BoFu: Leads at the bottom of the funnel need your product/service. They’re past the education stage, they know exactly what you can give them, and now you’re making a clear pitch. This is the right time to offer a trial, demo, or a discount and bring them into your business. The leads that get to this stage are way fewer than those who step into the funnel, so make sure you offer maximum value here.
One thing that hasn’t changed with email marketing is that you need to be strategic about how you word every part of marketing emails. One of the best things about email subscriptions of today is that you can count on your prospects having some level of interest in your product or service that encouraged them to sign up for your subscription list to begin with. https://media.sparkpost.com/uploads/2015/11/REI_BlackFridayEmailCampaign_2015.png
Frequency matters, and how often you send emails can have a significant impact on your revenue and email engagement (and unsubscribe) rates. Send too much and subscribers can suffer email fatigue causing them to disengage and unsubscribe. Send too few and you lose the attention of your audience. They may even forget why they signed up leading them to unsubscribe.

How do you minimize unsubscribe requests and spam complaints for your auto-responder program? The best way to minimize the risk of unsubscribe requests, spam complaints and non-opened emails with your auto responder program is the same way to minimize those risks with all email marketing. Provide useful, engaging content and good offers that your subscribers will care about. You can also use the best practices for managing unsubscribe requests, opt outs and spam complaints that we'll discuss later in this book and which include: prominent and easy-to-find placement of the unsubscribe link, proper opt-out and opt-in messages and asking users to "white list" you in your initial email.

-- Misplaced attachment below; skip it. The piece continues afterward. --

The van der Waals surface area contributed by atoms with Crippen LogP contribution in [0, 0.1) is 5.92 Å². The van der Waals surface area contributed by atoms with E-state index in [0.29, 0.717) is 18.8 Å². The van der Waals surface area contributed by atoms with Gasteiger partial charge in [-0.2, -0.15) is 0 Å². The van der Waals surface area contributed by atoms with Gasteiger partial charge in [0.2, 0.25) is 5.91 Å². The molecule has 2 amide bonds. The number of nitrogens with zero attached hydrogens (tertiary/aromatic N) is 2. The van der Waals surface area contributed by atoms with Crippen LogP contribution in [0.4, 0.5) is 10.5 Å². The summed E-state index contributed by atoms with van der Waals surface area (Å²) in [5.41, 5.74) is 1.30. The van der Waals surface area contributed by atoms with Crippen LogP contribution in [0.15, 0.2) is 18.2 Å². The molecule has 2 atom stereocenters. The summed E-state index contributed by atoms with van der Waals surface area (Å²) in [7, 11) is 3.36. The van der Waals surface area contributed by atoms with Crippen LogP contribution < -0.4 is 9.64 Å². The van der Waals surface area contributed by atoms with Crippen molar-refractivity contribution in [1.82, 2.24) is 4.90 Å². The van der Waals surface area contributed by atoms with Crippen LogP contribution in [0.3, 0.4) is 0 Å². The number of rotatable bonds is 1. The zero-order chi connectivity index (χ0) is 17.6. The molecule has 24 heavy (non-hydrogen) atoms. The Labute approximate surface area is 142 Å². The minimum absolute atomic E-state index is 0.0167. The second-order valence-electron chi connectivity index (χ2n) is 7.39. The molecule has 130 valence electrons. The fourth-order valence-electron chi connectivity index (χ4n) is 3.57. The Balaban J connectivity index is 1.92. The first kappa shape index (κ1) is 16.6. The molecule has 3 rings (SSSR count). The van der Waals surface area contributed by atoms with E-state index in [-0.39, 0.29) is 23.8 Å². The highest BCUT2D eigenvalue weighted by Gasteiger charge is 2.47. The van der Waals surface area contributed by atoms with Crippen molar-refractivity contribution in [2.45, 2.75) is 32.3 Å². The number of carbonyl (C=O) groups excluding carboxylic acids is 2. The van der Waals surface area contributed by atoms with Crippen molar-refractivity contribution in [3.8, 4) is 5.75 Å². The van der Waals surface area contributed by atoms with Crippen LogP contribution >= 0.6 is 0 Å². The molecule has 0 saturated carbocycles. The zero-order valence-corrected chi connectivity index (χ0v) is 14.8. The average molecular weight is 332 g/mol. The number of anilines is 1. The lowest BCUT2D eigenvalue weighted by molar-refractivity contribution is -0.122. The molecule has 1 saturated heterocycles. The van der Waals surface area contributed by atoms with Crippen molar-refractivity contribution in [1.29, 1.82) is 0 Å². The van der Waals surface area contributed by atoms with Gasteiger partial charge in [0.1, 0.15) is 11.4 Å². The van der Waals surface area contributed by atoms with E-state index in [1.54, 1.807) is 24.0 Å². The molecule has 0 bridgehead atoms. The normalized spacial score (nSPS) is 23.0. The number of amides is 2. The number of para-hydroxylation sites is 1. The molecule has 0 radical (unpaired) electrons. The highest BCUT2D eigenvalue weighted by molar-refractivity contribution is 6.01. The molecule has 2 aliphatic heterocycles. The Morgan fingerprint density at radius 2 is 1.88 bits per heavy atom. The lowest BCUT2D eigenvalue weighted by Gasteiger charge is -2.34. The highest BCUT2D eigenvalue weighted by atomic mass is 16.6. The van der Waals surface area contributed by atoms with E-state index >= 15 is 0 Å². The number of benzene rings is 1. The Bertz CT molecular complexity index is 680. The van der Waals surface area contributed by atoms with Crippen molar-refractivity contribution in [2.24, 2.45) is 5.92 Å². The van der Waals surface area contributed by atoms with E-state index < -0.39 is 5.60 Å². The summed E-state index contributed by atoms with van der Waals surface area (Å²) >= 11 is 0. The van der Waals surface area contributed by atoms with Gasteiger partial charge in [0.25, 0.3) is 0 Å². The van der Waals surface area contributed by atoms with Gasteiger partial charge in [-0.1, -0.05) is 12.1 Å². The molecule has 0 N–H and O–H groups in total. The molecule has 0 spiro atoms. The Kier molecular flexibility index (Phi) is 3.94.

5. Use Personalization Fields: While always important in email marketing, because an auto-responder list can not be easily segmented, be sure to use the features of your email marketing program, such as those at Comm100, that allow you to personalize fields within your auto responder email with the subscriber's first name, handle, user name or other submitted information.
With the new buyer it is important to note that your marketing efforts don’t end once a new lead comes into your system – what we call Top of the Funnel (TOFU) marketing.  Many companies do a good job at generating leads, but the problem is that most new leads are not ready to buy yet.  And if a sales rep does engage and the lead isn’t ready to talk with them, it reinforces the notion that marketing sourced leads are not great. As a result leads get lost, ignored, or snatched up by your competitors.